Your child screams from her bedroom in the middle of the night and you come running. She flails and thrashes, sweats, has an increased heart rate, and looks absolutely terrified. Her eyes are open, but she doesn’t seem to see or recognize you. You may feel as scared as she looks, or feel helpless in the face of the fear she’s so obviously feeling.
Then, a few seconds or a few minutes later, she is suddenly calm. She falls asleep again on her own, and you straggle back to bed feeling spent and confused.
What’s going on?
Children who have night terrors like these may appear absolutely terrified, but they’re not really dreaming—nor are they really awake. Night terrors sometimes occur in young children as they transition from deep REM sleep (where dreams occur) to light REM sleep (where there are no visual or experiential dreams).
According to KidsHealth, night terrors are basically caused by overstimulation in the central nervous system (CNS) during sleep—perhaps after a dream, perhaps in response to the pressure of a full bladder during a deep phase of sleep. In any case, the hyper-stimulated CNS releases a rush of adrenaline that triggers an automatic flight response. Your child is showing all the signs of terror, but she’s not reacting to the mental imagery of a dream and is too deeply asleep to interact with the waking world.
When Do Night Terrors Occur?
Night terrors have been reported in boys and girls, usually between the ages of four and twelve years. They’ve been reported in children two years old or younger, though cases are fairly rare.
Most kids grow out of night terrors as the nervous system matures, though some adults suffer from night terrors. Night terrors may continue from childhood into adulthood or present for the first time in grown-ups, usually those who have suffered a traumatizing event or are struggling with some form of psychological difficulty. Night terrors in adults are associated with a higher instance of psychological disorder, so see a specialist if you’re concerned.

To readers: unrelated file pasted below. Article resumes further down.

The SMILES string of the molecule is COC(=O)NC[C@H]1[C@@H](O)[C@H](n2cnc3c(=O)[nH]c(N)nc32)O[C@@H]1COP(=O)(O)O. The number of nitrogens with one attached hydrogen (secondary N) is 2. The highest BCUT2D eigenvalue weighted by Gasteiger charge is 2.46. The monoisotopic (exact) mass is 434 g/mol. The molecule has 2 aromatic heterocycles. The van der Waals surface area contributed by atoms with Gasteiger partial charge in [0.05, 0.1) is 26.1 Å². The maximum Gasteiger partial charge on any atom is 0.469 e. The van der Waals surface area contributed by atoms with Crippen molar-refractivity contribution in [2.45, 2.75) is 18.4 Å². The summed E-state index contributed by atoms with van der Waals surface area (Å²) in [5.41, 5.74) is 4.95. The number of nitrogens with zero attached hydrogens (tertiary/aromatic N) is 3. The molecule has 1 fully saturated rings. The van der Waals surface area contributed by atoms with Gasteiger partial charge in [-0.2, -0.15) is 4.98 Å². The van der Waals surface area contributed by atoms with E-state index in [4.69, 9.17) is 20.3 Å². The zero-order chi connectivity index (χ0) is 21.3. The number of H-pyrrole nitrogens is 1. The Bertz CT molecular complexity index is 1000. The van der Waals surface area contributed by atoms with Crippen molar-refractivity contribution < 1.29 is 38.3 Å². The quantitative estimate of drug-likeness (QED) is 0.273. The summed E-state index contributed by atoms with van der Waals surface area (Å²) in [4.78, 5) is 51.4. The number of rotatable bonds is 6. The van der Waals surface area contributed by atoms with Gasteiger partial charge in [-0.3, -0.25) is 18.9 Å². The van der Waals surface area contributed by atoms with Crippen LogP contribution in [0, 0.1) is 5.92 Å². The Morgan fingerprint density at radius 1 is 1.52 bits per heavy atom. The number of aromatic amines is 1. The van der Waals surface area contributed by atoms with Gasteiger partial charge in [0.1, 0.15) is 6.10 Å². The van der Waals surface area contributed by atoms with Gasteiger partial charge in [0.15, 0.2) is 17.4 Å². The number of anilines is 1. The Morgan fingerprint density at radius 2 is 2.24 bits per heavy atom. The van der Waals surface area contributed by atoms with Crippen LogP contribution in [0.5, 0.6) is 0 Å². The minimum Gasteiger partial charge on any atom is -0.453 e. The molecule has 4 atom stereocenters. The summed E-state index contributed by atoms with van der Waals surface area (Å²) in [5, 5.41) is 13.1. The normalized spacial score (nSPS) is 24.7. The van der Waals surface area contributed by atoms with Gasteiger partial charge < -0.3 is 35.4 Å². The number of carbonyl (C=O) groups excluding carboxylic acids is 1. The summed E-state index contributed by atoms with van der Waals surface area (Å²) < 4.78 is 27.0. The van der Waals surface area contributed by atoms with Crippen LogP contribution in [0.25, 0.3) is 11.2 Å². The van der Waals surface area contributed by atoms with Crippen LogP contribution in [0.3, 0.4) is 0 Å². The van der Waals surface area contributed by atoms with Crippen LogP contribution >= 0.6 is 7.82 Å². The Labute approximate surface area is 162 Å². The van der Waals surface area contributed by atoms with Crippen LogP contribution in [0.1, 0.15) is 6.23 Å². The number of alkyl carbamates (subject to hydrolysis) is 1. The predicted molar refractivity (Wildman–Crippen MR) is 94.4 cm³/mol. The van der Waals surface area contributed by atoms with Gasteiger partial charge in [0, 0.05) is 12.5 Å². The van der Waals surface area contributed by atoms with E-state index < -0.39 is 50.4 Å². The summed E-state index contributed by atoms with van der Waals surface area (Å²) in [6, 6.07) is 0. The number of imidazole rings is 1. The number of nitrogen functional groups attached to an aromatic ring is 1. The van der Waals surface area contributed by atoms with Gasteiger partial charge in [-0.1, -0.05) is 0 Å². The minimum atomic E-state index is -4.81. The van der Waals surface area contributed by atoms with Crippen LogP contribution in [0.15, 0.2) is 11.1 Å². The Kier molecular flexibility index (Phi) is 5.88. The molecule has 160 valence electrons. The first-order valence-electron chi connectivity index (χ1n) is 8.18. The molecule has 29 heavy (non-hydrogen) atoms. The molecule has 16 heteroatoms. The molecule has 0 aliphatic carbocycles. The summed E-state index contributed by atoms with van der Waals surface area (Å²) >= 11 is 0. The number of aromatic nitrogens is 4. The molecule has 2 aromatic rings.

Night terrors in children are usually no cause for alarm. They are usually a side effect of a normal but immature nervous system that rights itself with age—not an indicator of psychological or emotional disturbance. Still, if they happen nightly or are severe enough that the child risks injury, seek the help of a pediatric therapist or sleep specialist.
How to Help a Child with Night Terrors
If your little one is having night terrors your first instinct will probably be to hug him or her in an attempt to calm the child. Remember, your child is still sleeping deeply and does not consciously see or hear you, so hugging or restraining him can just make matters worse.
Don’t try to wake a child having night terrors. Watch to minimize the chances of injury, let the child settle down on his own, and then tuck him in as he drifts back into deep sleep. If it truly was a night terror and not a bad dream, the child will have no memory of the event in the morning.
Since our brains and bodies don’t remember night terrors, there’s no danger of the episode doing lasting harm to your little one’s psyche or physiology (as long as injuries are prevented during the event). This one really is tougher on the parent than the child, but with patience and acceptance you can get through night terrors with minimal trouble.